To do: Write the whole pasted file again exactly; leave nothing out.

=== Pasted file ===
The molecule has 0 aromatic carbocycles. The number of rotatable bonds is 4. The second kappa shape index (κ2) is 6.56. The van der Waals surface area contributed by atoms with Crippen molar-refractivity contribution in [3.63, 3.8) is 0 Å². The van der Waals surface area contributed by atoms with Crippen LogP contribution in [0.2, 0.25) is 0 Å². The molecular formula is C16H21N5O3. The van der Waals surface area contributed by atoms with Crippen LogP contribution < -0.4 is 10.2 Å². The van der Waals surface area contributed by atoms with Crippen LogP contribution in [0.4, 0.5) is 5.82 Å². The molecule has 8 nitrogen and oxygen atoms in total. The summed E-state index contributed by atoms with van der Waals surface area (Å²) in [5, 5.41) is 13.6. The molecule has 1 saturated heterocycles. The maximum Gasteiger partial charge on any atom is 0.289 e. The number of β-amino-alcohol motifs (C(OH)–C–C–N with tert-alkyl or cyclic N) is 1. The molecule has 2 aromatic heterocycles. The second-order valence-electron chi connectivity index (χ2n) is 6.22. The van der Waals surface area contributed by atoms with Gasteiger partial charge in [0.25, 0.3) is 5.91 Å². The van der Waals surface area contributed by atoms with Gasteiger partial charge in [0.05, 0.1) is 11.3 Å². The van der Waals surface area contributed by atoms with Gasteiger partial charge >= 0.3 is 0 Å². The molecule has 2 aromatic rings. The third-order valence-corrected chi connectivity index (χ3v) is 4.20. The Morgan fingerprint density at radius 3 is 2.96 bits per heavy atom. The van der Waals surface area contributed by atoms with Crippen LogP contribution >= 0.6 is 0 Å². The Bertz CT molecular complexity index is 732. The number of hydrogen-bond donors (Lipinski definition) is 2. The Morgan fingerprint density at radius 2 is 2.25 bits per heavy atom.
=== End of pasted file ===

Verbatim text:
The molecule has 0 aromatic carbocycles. The number of rotatable bonds is 4. The second kappa shape index (κ2) is 6.56. The van der Waals surface area contributed by atoms with Crippen molar-refractivity contribution in [3.63, 3.8) is 0 Å². The van der Waals surface area contributed by atoms with Crippen LogP contribution in [0.2, 0.25) is 0 Å². The molecular formula is C16H21N5O3. The van der Waals surface area contributed by atoms with Crippen LogP contribution < -0.4 is 10.2 Å². The van der Waals surface area contributed by atoms with Crippen LogP contribution in [0.4, 0.5) is 5.82 Å². The molecule has 8 nitrogen and oxygen atoms in total. The summed E-state index contributed by atoms with van der Waals surface area (Å²) in [5, 5.41) is 13.6. The molecule has 1 saturated heterocycles. The maximum Gasteiger partial charge on any atom is 0.289 e. The number of β-amino-alcohol motifs (C(OH)–C–C–N with tert-alkyl or cyclic N) is 1. The molecule has 2 aromatic heterocycles. The second-order valence-electron chi connectivity index (χ2n) is 6.22. The van der Waals surface area contributed by atoms with Gasteiger partial charge in [0.25, 0.3) is 5.91 Å². The van der Waals surface area contributed by atoms with Gasteiger partial charge in [0.05, 0.1) is 11.3 Å². The van der Waals surface area contributed by atoms with Gasteiger partial charge >= 0.3 is 0 Å². The molecule has 2 aromatic rings. The third-order valence-corrected chi connectivity index (χ3v) is 4.20. The Morgan fingerprint density at radius 3 is 2.96 bits per heavy atom. The van der Waals surface area contributed by atoms with Crippen LogP contribution >= 0.6 is 0 Å². The Bertz CT molecular complexity index is 732. The number of hydrogen-bond donors (Lipinski definition) is 2. The Morgan fingerprint density at radius 2 is 2.25 bits per heavy atom.